October 2005

Bits of Scripts & Source

Working as a multi-customer facing administrator and programmer, there come times when something needed - isn't there. Earlier texts here have mentioned some shell script bits, the text will revisit those and discuss C and Perl bits that have proven to come in handy time and again. The bits discussed are not exclusive, just some examples. The usual simple constructs like if/else ladders, for, while, unless loops as well as referencing are generally easy to remember.

Shell Bits

Examples of fast and easy to use shell bits can be surprisingly hard to find, especially when a script needs to be finished yesterday. In the following, some simple constructs are shown as well as a generic bomb() routine.

A Simple bomb() Routine

The syntax for it while simple is quite forgettable. The following shows the routine itself with an example that calls it:

bomb()
{
    cat >&2 <<ERRORMESSAGE
ERROR: $@
*** ${progname} aborted ***
ERRORMESSAGE
    kill ${toppid}
    exit 1
}

# Shell test
if ! type getopts >/dev/null 2>&1; then
    bomb "/bin/sh shell is too old; try ksh or bash"
fi

Additionally, keeping a copy of switch case and redirect based usage() examples have also come in handy:

progname=${0##*/}
...
usage()
{
cat << _usage_
${progname} opt arg
${progname} help
_usage_
    exit 0
}

while getopts e:g:u: ch; do
    case ${ch} in
        e)
            example=${OPTARG}
            ;;
        g)
            good=${OPTARG}
            ;;
        u)
            usage
                        return 0
            ;;
    esac
done
shift $((${OPTIND} - 1))

Perl Bits

Going between different systems has proven one thing to most administrators and programmers - the only guarantee about perl is the core might be installed. Not unlike the shell examples, a good starting point is interrupt handling:

$SIG{'INT' } = 'interrupt';
$SIG{'HUP' } = 'interrupt';
$SIG{'ABRT'} = 'interrupt';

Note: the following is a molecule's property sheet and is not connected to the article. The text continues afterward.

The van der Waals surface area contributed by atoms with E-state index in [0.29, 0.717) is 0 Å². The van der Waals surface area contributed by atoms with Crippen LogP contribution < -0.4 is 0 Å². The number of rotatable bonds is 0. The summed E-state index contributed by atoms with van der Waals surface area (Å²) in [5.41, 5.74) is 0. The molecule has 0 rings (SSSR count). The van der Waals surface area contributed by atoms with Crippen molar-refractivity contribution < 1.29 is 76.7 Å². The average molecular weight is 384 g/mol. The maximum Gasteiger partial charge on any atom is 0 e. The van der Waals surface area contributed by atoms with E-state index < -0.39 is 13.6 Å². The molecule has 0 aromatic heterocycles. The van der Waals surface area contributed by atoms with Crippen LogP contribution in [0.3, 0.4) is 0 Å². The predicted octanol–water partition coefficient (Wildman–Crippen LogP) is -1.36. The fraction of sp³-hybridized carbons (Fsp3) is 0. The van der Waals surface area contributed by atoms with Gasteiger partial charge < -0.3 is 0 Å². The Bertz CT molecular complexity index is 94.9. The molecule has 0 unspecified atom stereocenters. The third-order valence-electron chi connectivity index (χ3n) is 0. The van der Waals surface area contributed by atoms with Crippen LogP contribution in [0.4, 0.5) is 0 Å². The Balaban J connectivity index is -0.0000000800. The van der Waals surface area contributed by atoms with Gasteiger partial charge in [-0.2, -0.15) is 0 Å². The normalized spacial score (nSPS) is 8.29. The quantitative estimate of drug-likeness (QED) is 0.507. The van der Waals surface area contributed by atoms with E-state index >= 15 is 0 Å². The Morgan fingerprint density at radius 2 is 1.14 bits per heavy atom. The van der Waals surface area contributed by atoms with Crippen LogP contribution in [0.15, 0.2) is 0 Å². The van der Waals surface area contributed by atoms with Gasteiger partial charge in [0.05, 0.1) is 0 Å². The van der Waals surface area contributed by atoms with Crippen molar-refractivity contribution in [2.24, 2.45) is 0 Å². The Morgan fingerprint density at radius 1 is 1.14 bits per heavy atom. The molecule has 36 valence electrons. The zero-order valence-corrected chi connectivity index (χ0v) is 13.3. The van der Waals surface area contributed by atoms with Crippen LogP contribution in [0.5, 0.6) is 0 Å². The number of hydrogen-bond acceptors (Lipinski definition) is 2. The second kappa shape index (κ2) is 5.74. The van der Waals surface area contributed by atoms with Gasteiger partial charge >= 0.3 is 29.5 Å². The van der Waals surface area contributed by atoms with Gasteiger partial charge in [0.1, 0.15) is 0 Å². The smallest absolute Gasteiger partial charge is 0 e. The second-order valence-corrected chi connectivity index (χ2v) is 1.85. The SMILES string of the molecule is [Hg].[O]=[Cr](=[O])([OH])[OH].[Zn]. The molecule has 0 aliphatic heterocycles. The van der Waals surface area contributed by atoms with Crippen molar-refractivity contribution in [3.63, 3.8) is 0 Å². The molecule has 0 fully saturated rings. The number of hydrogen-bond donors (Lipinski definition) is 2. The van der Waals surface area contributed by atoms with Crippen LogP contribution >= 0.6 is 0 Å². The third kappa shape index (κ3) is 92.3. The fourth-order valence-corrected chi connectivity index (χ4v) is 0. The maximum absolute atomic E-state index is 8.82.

$SIG{'QUIT'} = 'interrupt';
$SIG{'TRAP'} = 'interrupt';
$SIG{'STOP'} = 'interrupt';
$SIG{'TERM'} = 'interrupt';

...

sub interrupt
{
        print "Caught @_ exiting\n";
        die;
}

Very generic - but enough to start with. The next few are a set of bare bones generic routines:

$LOG="/tmp/foo";
...
sub logit
{
        my ($msg) = shift;
        my $date = longfmt();

        appendfile($LOG, "$PROGRAM: $date $msg");
}

sub insert0
{
        my ($date) = shift;

        if ($date < 10) {
                return "0$date";
        }

        return $date;
}

sub longfmt
{
        my ($sec,$min,$hour,$mday,$mon,$year,
                $wday,$yday,$iddst) = localtime(time);
        my $datestring;

        $year += 1900;
        $mon++;
        $mon  = insert0($mon);
        $mday = insert0($mday);
        $min  = insert0($min);
        $datestring = "$year-$mon-$mday $hour:$min";

        return($datestring);
}

Finally, an anonymous hash which is always handy to have around:

my @items;

for (my $j = 0; $j < @init_list; $j++) {
    push @items, { name => $init_list[$j], tics => 0, alarm => none };
}

Other things that might be good to keep around in perl might be:

  • Implementations of reading and working with directories.
  • Any file manipulation bits - especially text mangling and changing.
  • Stuff that successfully uses regex.

Some C-bits

Last and not least, some ideas about C bits that are handy to have within reach. To start, a copy of the strl* functions which are often not on a variety of UNIX systems and Linux distributions:

/* strlcat based on OpenBSDs strlcat */
#include <sys/types.h>

size_t  strlcat(char *, const char *, size_t);

size_t
strlcat (char *dst, const char *src, size_t dst_sz)
{
    size_t len = strlen(dst);

    if (dst_sz < len)
        return len + strlen(src);

    return len + strlcpy (dst + len, src, dst_sz - len);
}

The same can be done for strlcpy():

/* strlcpy based on OpenBSDs strlcpy */
#include <stdio.h>
#include <sys/types.h>

size_t strlcpy(char *, const char *, size_t);

strlcpy(char *dst, const char *src, size_t siz)
{
  char *d = dst;
  const char *s = src;
  size_t n = siz;


  /* Copy as many bytes as will fit */
  if (n != 0 && --n != 0) {
    do {
      if ((*d++ = *s++) == 0)
        break;
    } while (--n != 0);
  }

  /* Not enough room in dst, add NUL and traverse rest of src */
  if (n == 0) {
    if (siz != 0)
      *d = '\0';                /* NUL-terminate dst */
    while (*s++)
      ;
  }

  return(s - src - 1);  /* count does not include NUL */
}

Other C-bits

Some other useful C-bits to keep handy might be:

  • Examples of structs and pointer usage.
  • Path handling routines.
  • The same ones as the perl list above :-)

Where to Keep?

In some cases - a laptop. Or - in a place where the bits can be easily retrieved. Some people even setup their own CVS or subversion repositories that they can access from anyplace they can run their laptop or have access to the commands. Last and not least - a copy on a USB stick never hurts.

Just Food for Thought

The article was not meant to be a tutorial as much as to make readers think about how it can be when moving from system to system, company to company, or even customer to customer. Keeping a working copy of what one knows - even if they are just templates - is a very good idea.